Thursday, October 30, 2014

Something That Resists Me

I experience the fact that [God] exists because I run up against him, and if ever it were I that had fashioned him, I should certainly have made quite a different job of it. As it is, I am obliged to accommodate myself to him. I am obliged to take him just as he is.

No, I never made him, in my image. I am the one who finally has to come down to doing things his way. And there’s the rub that makes me know I am in contact with the real: when I feel, that is, something which resists me, that I have no control of, and that, on the contrary, I must finally end up by adapting myself to, making way, giving up, against my will, all the while dragging my feet.
Jean Danielou, The Scandal of the Truth

Reflection – I’m going through some of my old files from my academic thesis and pulling out interesting quotes here and there. One thing that struck me around the Synod and the discussion surrounding it was the general need to ‘up our game’ intellectually a bit in the Church. I don’t mean to sound patronizing, as I firmly believe people are quite capable of being intelligent and thoughtful, but so much of what I read in the Catholic blogosphere during that time simply did not manifest that, much.

So I’m going a wee bit intellectual on the blog for a few days anyhow. It’s also good to remember some of these absolutely first rate theologians from the 20th century who have to greater or lesser degrees been forgotten today (because, after all, they wrote their books more than ten minutes ago, and so cannot possibly have anything relevant to say, right?).

Danielou, for example, is fantastic, and as you can see from this passage, very readable. God is the One, here, who resists us, who thwarts us, who is Not Us, and to Whom we have to adapt ourselves, not have Him adapt Himself to us. It strikes me that this is more than a little relevant in the discussions around marriage and family life, human sexual expression and openness to life.

‘Do what comes naturally’ is the cry of our times. The right thing to do is the thing you feel most strongly like doing; such is our understanding of the natural law, commonly. Of course this is an incoherent position, as there is no shortage of people for whom what comes naturally is torturing animals, having sex with children, raping women… and nobody (except the perpetrators, I suppose) believes these things to be ‘the right thing to do.’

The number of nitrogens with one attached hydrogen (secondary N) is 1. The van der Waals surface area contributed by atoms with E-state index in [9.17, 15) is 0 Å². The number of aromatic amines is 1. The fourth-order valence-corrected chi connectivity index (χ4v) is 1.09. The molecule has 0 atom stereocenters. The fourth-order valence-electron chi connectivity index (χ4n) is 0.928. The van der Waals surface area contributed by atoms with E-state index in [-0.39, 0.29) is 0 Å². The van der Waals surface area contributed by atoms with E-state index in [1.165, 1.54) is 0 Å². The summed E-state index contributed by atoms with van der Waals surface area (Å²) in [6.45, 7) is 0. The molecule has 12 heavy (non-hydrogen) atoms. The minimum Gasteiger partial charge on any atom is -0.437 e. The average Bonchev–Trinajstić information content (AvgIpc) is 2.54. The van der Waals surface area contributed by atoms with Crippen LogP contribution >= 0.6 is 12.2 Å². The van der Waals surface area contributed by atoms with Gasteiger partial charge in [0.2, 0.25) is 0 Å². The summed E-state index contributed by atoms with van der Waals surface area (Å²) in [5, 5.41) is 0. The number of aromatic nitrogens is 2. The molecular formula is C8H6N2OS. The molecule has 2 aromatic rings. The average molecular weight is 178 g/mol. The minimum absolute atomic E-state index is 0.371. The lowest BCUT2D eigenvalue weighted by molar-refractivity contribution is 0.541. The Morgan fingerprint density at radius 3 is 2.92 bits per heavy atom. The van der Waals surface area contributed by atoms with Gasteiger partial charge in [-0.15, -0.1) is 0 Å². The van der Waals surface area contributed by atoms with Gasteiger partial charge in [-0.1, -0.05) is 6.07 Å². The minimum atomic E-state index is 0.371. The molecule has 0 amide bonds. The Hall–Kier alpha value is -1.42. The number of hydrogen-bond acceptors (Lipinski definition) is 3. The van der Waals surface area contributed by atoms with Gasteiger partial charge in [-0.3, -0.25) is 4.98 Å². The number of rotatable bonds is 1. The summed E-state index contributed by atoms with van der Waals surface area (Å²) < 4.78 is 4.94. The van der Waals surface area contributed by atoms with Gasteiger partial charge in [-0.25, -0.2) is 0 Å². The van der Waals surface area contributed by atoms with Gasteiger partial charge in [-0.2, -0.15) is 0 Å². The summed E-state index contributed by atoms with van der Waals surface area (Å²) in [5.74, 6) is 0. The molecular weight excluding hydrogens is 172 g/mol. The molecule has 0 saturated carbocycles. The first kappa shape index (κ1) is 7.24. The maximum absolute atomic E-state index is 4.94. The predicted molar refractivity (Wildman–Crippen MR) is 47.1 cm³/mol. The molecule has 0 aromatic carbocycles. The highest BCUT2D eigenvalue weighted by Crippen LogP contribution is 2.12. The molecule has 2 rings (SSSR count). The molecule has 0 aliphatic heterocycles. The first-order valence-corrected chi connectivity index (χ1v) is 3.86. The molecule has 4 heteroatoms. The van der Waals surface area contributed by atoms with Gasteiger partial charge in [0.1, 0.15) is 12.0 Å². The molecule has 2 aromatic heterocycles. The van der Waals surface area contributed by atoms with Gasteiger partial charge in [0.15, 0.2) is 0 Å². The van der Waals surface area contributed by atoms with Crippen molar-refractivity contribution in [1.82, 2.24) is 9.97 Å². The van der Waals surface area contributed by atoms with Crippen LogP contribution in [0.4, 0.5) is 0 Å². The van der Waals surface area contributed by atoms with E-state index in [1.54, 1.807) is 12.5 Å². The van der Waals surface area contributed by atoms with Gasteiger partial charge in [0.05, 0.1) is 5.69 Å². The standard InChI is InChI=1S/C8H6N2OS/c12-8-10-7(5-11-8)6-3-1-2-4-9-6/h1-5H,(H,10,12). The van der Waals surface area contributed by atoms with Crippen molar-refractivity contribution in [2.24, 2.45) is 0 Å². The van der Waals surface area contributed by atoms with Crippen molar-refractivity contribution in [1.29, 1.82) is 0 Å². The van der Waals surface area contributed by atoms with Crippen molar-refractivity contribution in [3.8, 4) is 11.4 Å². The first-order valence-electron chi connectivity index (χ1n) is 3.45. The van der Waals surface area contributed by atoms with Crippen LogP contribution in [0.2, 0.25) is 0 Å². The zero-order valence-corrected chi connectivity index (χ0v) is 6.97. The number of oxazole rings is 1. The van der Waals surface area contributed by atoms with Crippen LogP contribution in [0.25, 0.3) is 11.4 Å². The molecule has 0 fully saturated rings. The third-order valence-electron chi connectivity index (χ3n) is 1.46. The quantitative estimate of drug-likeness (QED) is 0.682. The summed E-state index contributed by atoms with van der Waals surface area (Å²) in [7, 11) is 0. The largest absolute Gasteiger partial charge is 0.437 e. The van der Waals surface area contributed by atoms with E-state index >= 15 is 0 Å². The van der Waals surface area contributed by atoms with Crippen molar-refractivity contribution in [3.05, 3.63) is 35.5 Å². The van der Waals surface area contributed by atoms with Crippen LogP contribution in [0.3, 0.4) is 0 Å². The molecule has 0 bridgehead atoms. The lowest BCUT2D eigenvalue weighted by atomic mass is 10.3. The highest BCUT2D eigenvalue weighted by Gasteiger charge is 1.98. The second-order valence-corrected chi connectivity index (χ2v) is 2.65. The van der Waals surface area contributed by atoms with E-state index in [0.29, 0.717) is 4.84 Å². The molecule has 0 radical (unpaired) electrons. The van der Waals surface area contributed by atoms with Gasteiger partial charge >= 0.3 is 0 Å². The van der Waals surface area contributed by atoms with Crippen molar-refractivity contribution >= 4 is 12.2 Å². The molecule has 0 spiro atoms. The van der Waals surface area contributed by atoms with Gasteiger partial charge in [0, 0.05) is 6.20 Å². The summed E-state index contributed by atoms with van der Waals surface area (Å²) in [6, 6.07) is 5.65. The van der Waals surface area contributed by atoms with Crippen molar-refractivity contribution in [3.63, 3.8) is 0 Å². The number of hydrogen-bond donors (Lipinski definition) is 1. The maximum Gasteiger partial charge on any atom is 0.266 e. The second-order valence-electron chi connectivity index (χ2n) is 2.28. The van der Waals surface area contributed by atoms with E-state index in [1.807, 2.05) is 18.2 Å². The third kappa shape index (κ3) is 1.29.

‘Do what comes naturally… ummm… unless you are hurting someone by doing so.’ That seems to be a way out of that particular quandary. But while that may work for us (sort of) as a rough and ready ethos for daily life, as a matter of strict logic, it won’t do. Philosophically, we have introduced a condition for moral action without any warrant or rationale. Why not hurt others? A sociopath will argue that there is no rational basis for that condition. We can simply say it and insist on it irrationally, but we are cheating by so doing.

The truth is, all the ways of trying to forge a human ethic without God and a moral law/natural law coming from Him founder on this precise point or arbitrariness. Utilitarianism, consequentialism, proportionalism—all of these fail to satisfy the question of the persistent five-year-old child: but why? It is only when we hit up against this Other, this One who made all that is, who is the source and sovereign Master of all that is, who gives it (and us) structure, meaning, purpose, and who thus has in our regard that most dreaded and despised word of our time.